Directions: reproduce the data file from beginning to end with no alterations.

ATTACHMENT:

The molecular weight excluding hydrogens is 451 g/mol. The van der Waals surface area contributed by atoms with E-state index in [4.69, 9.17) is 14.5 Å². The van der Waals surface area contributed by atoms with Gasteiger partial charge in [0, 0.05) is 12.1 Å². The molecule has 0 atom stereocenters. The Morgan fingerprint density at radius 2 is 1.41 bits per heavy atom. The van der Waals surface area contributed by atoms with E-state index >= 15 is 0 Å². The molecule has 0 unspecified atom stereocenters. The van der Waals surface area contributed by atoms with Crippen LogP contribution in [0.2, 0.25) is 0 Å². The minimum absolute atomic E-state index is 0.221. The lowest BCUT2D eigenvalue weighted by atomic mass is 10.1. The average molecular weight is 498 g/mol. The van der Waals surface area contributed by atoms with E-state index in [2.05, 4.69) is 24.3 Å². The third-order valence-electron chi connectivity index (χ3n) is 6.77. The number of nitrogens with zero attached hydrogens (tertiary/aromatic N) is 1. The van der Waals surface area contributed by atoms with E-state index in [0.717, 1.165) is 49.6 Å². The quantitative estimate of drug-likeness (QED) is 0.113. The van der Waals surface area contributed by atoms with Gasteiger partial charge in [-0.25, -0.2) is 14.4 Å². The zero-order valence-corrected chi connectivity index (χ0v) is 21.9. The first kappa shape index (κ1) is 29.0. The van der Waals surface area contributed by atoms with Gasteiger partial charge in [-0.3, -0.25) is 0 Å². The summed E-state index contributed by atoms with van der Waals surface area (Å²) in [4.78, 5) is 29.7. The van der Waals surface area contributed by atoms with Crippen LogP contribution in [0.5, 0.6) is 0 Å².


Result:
The molecular weight excluding hydrogens is 451 g/mol. The van der Waals surface area contributed by atoms with E-state index in [4.69, 9.17) is 14.5 Å². The van der Waals surface area contributed by atoms with Gasteiger partial charge in [0, 0.05) is 12.1 Å². The molecule has 0 atom stereocenters. The Morgan fingerprint density at radius 2 is 1.41 bits per heavy atom. The van der Waals surface area contributed by atoms with E-state index >= 15 is 0 Å². The molecule has 0 unspecified atom stereocenters. The van der Waals surface area contributed by atoms with Crippen LogP contribution in [0.2, 0.25) is 0 Å². The minimum absolute atomic E-state index is 0.221. The lowest BCUT2D eigenvalue weighted by atomic mass is 10.1. The average molecular weight is 498 g/mol. The van der Waals surface area contributed by atoms with E-state index in [2.05, 4.69) is 24.3 Å². The third-order valence-electron chi connectivity index (χ3n) is 6.77. The number of nitrogens with zero attached hydrogens (tertiary/aromatic N) is 1. The van der Waals surface area contributed by atoms with E-state index in [0.717, 1.165) is 49.6 Å². The quantitative estimate of drug-likeness (QED) is 0.113. The van der Waals surface area contributed by atoms with Gasteiger partial charge in [-0.25, -0.2) is 14.4 Å². The zero-order valence-corrected chi connectivity index (χ0v) is 21.9. The first kappa shape index (κ1) is 29.0. The van der Waals surface area contributed by atoms with Gasteiger partial charge in [-0.3, -0.25) is 0 Å². The summed E-state index contributed by atoms with van der Waals surface area (Å²) in [4.78, 5) is 29.7. The van der Waals surface area contributed by atoms with Crippen LogP contribution in [0.5, 0.6) is 0 Å².